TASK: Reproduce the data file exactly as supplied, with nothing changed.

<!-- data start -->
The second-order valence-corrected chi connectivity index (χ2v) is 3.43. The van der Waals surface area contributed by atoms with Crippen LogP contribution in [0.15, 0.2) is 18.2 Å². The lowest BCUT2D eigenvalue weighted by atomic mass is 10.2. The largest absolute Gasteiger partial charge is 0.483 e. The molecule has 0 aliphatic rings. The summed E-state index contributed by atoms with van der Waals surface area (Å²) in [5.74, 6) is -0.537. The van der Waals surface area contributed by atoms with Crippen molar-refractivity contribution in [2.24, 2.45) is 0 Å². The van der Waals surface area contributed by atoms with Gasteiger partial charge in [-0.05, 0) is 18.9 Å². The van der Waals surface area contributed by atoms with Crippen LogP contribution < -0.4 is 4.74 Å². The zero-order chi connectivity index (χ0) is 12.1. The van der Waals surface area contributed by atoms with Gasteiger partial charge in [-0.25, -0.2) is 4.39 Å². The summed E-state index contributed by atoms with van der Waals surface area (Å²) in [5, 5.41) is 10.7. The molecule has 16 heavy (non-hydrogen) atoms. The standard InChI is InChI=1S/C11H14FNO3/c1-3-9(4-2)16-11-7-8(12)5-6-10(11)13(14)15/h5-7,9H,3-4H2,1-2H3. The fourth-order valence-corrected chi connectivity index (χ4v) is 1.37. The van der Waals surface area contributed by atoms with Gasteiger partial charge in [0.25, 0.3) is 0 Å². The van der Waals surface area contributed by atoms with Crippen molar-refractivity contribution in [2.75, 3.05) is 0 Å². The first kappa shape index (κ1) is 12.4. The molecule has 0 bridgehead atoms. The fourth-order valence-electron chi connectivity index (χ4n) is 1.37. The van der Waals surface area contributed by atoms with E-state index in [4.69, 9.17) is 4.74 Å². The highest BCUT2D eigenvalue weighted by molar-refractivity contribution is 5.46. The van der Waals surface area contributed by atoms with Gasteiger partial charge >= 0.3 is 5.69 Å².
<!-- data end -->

The second-order valence-corrected chi connectivity index (χ2v) is 3.43. The van der Waals surface area contributed by atoms with Crippen LogP contribution in [0.15, 0.2) is 18.2 Å². The lowest BCUT2D eigenvalue weighted by atomic mass is 10.2. The largest absolute Gasteiger partial charge is 0.483 e. The molecule has 0 aliphatic rings. The summed E-state index contributed by atoms with van der Waals surface area (Å²) in [5.74, 6) is -0.537. The van der Waals surface area contributed by atoms with Crippen molar-refractivity contribution in [2.24, 2.45) is 0 Å². The van der Waals surface area contributed by atoms with Gasteiger partial charge in [-0.05, 0) is 18.9 Å². The van der Waals surface area contributed by atoms with Crippen LogP contribution < -0.4 is 4.74 Å². The zero-order chi connectivity index (χ0) is 12.1. The van der Waals surface area contributed by atoms with Gasteiger partial charge in [-0.25, -0.2) is 4.39 Å². The summed E-state index contributed by atoms with van der Waals surface area (Å²) in [5, 5.41) is 10.7. The molecule has 16 heavy (non-hydrogen) atoms. The standard InChI is InChI=1S/C11H14FNO3/c1-3-9(4-2)16-11-7-8(12)5-6-10(11)13(14)15/h5-7,9H,3-4H2,1-2H3. The fourth-order valence-corrected chi connectivity index (χ4v) is 1.37. The van der Waals surface area contributed by atoms with Gasteiger partial charge in [0.25, 0.3) is 0 Å². The van der Waals surface area contributed by atoms with Crippen molar-refractivity contribution in [2.75, 3.05) is 0 Å². The first kappa shape index (κ1) is 12.4. The molecule has 0 bridgehead atoms. The fourth-order valence-electron chi connectivity index (χ4n) is 1.37. The van der Waals surface area contributed by atoms with E-state index in [4.69, 9.17) is 4.74 Å². The highest BCUT2D eigenvalue weighted by molar-refractivity contribution is 5.46. The van der Waals surface area contributed by atoms with Gasteiger partial charge >= 0.3 is 5.69 Å².